In the NLCS against the Atlanta Braves, Kim worked a scoreless inning in Game 2, in which the Diamondbacks lost. Kim then saved Games 4 and 5 for the Diamondbacks and sealed his team’s claim of the championship. Kim entered Game 4 with the bases loaded with no out in the 8th inning to save the Diamondbacks’ 7-3 lead. Kim shut out this inning with a double play and a lineout. He then retired the next 3 batters in the 9th inning and saved the game. The next night, Kim pitched another 2 shutout innings and saved the game that clinched the Diamondbacks’ ticket to the World Series. Kim became the first pitcher since Goose Gossage to earn two-inning saves on back-to-back days in the postseason. In the 2004 postseason, Houston Astros closer Brad Lidge matched Gossage and Kim's feat.

With the Diamondbacks up two games to one going into Game 4, Kim relieved Curt Schilling in the eighth inning with the Diamondbacks leading 3-1. Kim struck out Shane Spencer, Scott Brosius, Alfonso Soriano, and Bernie Williams and grounded out Derek Jeter. But Paul O'Neill hit a single off Kim before Jeter's plate appearance and Tino Martinez's two-out, two-run home run tied the game in the bottom of the ninth inning. With another home run hit off Kim by Derek Jeter in the bottom of the tenth, the Yankees won the game and tied the Series. Kim threw more than 60 pitches and was charged with the loss. The night after, in Game 5, Diamondbacks manager Bob Brenly sent Kim again to the mound to protect the Diamondbacks' 2-0 lead. Jorge Posada hit a double off Kim, but Kim grounded out Shane Spencer and struck out Chuck Knoblauch. Then the Yankees again came from a two-run, two-out deficit in the ninth inning, to defeat the Diamondbacks in 12 innings. Kim was again victimized, this time by Scott Brosius, whose two-run home run tied the score. Later, Alfonso Soriano hit a single in the bottom of the 12th to win the game. Despite Kim's poor performance, the Diamondbacks staged a comeback and clinched the World Series Championship in Game 7 at Bank One Ballpark.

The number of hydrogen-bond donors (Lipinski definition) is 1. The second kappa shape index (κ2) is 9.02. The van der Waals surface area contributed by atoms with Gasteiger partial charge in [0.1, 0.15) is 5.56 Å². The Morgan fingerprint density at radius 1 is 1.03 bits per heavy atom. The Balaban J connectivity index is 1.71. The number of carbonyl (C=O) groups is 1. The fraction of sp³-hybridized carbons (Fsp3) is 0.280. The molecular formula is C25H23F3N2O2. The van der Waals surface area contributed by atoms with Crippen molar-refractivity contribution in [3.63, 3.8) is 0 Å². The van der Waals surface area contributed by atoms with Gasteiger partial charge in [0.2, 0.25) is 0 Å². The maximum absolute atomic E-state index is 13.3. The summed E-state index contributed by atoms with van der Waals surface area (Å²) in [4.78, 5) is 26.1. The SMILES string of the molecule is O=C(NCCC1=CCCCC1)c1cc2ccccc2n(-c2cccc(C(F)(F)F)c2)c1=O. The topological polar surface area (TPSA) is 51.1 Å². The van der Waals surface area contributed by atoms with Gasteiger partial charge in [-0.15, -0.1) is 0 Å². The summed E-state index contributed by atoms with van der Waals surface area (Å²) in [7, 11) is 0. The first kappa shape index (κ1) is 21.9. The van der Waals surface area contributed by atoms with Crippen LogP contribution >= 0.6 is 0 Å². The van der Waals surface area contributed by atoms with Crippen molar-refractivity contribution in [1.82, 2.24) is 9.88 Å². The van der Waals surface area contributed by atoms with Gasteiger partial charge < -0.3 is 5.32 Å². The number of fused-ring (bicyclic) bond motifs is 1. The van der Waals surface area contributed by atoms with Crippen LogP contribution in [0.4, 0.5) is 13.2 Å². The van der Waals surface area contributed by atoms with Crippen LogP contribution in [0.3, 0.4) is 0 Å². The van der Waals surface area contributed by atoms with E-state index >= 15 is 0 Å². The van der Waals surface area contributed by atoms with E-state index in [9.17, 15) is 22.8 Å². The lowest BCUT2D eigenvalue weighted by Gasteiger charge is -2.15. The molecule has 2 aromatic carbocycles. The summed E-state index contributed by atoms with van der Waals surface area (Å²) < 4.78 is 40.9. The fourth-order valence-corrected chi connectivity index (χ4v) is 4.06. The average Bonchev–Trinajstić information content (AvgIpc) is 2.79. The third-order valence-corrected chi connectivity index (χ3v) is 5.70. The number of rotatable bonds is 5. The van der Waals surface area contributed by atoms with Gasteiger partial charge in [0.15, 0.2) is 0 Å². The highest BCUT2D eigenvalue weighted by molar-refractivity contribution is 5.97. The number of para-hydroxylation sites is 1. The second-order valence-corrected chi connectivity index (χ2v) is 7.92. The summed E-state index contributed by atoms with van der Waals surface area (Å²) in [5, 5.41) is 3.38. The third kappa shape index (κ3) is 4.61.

Kim later revealed in an exclusive interview how he felt during the 2001 World Series. "We went through the whole season, 25 guys and then the coaching staff. That time it was like old people. They said, 'OK, we got last chance.' Some people said if we don't win, next year everybody's gone." Kim continued, "Then I gave up a home run. I didn't feel good. But we won."

2002 season

In , Kim showed no lingering effects from his unfortunate World Series debut. He set a single-season franchise record for saves (36), breaking the old mark set by Gregg Olson in (30). Kim finished the season with an 8-3 record, 92 strikeouts, and a career-best 2.04 ERA in a team-high 72 appearances. On May 11, 2002, Kim struck out Scott Rolen, Mike Lieberthal, and Pat Burrell on nine pitches in the eighth inning of a ten-inning 6-5 win over the Philadelphia Phillies. Kim became the 23rd National League pitcher and the 32nd pitcher in Major League history to accomplish the nine-strike/three-strikeout half-inning.

On June 12, 2002, Kim pitched two shut-out innings with four strikeouts and saved the Diamondbacks' 9-5 win over the New York Yankees at the Yankee Stadium.

In 2002, Kim converted 36 of 42 save opportunities, eighth-best in the NL. Kim was selected for the All-Star Game.

2003-2004 seasons

As Matt Mantei returned from the disabled list and became the Arizona Diamondbacks' closer, Kim joined the starting rotation. As a Diamondbacks starter, he compiled a record of 1-5 with a 3.56 ERA. On May 29, Kim was traded to Boston for Shea Hillenbrand. See 2003 Boston Red Sox for the significance of this trade.

Kim remained as a starter through June, but the Red Sox needed him as their closer because the Red Sox's closer-by-committee approach implemented following the advice of the famed baseball statistician and Red Sox adviser Bill James was failing. On June 27, Kim made his final start for the 2003 season in Boston's 25-8 win against the Florida Marlins at Fenway Park.